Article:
My childhood was spent on playing in small streams and lakes in northeastern Pennsylvania. These experiences must have made an impression on me. While an undergraduate at the University of Colorado, I was drawn towards hydrology and water chemistry. The faculty at the time (Joe Ryan, Hari Rajaram) inspired me to pursue graduate school. I was fortunate enough to work with Diane McKnight for both my M.S. and Ph.D. degrees. Within the graduate program, I interacted with some great graduate students and faculty both at INSTAAR and within the Civil and Environmental Engineering program. My M.S. research focussed on the electron accepting capacity of humic substances. My Ph.D. research focussed on manganese and iron cycling within streams, combining fieldwork with laboratory experiments and modeling.  After finishing my degrees, I accepted a postdoctoral fellowship in New Zealand where I quantified the annual riverine flux of organic carbon from New Zealand. Following this fellowship, I received a NRC postdoc working with Jud Harvey at the USGS. During this time, my interest in national scale water quality and floodplain hydrology and biogeochemistry began. Following the USGS, I spent 2 years at the University of Nebraska. I joined the faculty at Virginia Tech in 2008, and have thoroughly enjoyed my time here. Currently, I’ve been teaching 3 classes (Field Methods in Hydrology, Introduction to Green Engineering, Numerical Methods for Engineers) and am actively involved in a range of research. I’m a co-founder of the Cross-Boundary Biogeosciences group on campus.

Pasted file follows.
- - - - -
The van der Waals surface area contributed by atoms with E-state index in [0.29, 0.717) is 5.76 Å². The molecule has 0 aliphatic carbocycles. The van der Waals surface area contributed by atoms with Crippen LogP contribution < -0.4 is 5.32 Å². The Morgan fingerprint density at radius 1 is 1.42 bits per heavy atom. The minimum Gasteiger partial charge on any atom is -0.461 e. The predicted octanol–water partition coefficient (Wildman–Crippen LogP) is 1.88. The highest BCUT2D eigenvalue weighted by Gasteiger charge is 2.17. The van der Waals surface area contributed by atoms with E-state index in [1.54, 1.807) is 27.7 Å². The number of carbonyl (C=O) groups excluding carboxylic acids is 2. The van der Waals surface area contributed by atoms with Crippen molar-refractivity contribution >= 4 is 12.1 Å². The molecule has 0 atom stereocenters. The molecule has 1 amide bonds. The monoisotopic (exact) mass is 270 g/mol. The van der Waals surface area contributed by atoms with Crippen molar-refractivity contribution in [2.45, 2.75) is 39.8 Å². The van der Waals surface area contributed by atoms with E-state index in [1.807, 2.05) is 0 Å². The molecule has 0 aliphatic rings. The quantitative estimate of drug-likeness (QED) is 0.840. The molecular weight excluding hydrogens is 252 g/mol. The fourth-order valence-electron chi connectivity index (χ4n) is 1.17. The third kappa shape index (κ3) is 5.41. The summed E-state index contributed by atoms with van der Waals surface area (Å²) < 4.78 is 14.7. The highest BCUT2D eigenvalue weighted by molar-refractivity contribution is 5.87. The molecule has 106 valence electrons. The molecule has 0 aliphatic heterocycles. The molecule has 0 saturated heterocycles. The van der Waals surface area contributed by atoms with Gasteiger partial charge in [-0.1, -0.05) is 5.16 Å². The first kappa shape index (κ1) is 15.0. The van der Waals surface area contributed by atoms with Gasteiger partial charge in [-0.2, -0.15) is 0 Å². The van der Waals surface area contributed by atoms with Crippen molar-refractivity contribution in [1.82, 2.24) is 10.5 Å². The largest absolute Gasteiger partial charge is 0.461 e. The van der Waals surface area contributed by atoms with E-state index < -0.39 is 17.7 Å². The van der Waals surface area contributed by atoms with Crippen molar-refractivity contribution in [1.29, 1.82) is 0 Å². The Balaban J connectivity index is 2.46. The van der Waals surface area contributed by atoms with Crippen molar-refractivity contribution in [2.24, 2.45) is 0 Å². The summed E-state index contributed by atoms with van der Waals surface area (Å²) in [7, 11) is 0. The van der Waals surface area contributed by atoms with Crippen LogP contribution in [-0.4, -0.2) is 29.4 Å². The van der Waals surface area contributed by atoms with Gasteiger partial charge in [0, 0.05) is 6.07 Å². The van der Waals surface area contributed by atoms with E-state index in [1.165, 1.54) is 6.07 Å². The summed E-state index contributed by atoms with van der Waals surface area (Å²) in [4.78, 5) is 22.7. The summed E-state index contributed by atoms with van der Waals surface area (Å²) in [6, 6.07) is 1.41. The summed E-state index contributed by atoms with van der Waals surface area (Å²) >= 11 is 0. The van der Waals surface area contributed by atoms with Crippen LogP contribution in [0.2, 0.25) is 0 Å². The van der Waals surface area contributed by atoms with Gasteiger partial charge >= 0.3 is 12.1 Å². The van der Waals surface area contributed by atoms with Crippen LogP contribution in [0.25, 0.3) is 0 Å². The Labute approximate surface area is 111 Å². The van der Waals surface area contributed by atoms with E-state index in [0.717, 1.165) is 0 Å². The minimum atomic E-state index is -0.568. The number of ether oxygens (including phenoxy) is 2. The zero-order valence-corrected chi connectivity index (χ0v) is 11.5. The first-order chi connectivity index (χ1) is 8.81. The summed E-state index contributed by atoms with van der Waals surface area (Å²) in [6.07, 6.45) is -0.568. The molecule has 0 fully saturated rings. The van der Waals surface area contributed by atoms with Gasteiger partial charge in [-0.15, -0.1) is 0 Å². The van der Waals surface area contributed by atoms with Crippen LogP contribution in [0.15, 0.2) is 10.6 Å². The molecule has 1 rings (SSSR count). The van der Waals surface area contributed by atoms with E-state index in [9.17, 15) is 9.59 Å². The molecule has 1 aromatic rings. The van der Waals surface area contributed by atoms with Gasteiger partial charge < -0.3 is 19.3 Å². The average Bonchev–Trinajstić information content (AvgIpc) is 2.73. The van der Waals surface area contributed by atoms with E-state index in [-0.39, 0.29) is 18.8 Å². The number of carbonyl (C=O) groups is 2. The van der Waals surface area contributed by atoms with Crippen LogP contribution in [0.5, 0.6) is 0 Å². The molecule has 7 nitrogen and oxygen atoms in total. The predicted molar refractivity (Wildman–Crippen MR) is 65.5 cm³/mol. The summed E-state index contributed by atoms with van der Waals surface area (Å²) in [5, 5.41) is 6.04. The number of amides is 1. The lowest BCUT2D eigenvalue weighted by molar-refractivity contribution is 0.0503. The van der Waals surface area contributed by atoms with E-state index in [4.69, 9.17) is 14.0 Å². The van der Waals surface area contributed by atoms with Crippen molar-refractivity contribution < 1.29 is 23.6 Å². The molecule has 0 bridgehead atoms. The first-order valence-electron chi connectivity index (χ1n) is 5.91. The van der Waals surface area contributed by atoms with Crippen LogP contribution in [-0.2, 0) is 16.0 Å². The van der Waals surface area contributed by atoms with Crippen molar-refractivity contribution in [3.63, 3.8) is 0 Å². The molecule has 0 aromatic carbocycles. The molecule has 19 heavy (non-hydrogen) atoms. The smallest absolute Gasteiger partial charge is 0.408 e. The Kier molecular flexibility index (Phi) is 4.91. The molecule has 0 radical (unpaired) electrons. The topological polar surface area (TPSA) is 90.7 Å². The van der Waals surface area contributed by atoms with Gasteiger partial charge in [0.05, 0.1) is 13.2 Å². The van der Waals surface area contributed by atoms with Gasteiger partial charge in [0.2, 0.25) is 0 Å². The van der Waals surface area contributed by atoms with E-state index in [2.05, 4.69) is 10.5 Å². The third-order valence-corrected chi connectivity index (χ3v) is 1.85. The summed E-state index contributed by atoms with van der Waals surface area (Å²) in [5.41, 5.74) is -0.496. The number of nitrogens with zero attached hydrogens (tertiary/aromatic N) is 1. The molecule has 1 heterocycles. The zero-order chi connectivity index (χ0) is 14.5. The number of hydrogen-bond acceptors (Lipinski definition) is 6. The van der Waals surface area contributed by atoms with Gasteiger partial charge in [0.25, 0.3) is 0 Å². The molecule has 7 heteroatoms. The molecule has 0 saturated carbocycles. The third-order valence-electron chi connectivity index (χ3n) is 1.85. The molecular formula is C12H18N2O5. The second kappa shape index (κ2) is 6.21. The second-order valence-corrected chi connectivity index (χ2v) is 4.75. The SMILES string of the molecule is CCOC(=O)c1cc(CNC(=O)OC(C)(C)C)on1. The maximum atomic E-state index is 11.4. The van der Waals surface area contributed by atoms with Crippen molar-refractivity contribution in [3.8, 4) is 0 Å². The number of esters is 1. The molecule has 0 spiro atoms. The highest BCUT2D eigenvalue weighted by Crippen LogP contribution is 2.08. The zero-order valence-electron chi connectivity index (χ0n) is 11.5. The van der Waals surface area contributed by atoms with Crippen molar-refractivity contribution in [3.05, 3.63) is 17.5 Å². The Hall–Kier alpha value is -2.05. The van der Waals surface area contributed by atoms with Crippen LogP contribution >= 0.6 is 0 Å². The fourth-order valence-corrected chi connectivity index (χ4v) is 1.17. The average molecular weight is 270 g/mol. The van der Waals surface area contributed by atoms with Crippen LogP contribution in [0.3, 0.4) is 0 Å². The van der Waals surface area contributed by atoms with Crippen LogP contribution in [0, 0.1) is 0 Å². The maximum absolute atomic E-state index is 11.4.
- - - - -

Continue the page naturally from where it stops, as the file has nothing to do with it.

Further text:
Outside of Virginia Tech, I am lucky enough to have 3 beautiful kids and a loving wife. Free time includes cooking, going to track/cross country events, and when time permits riding on local MTB trails.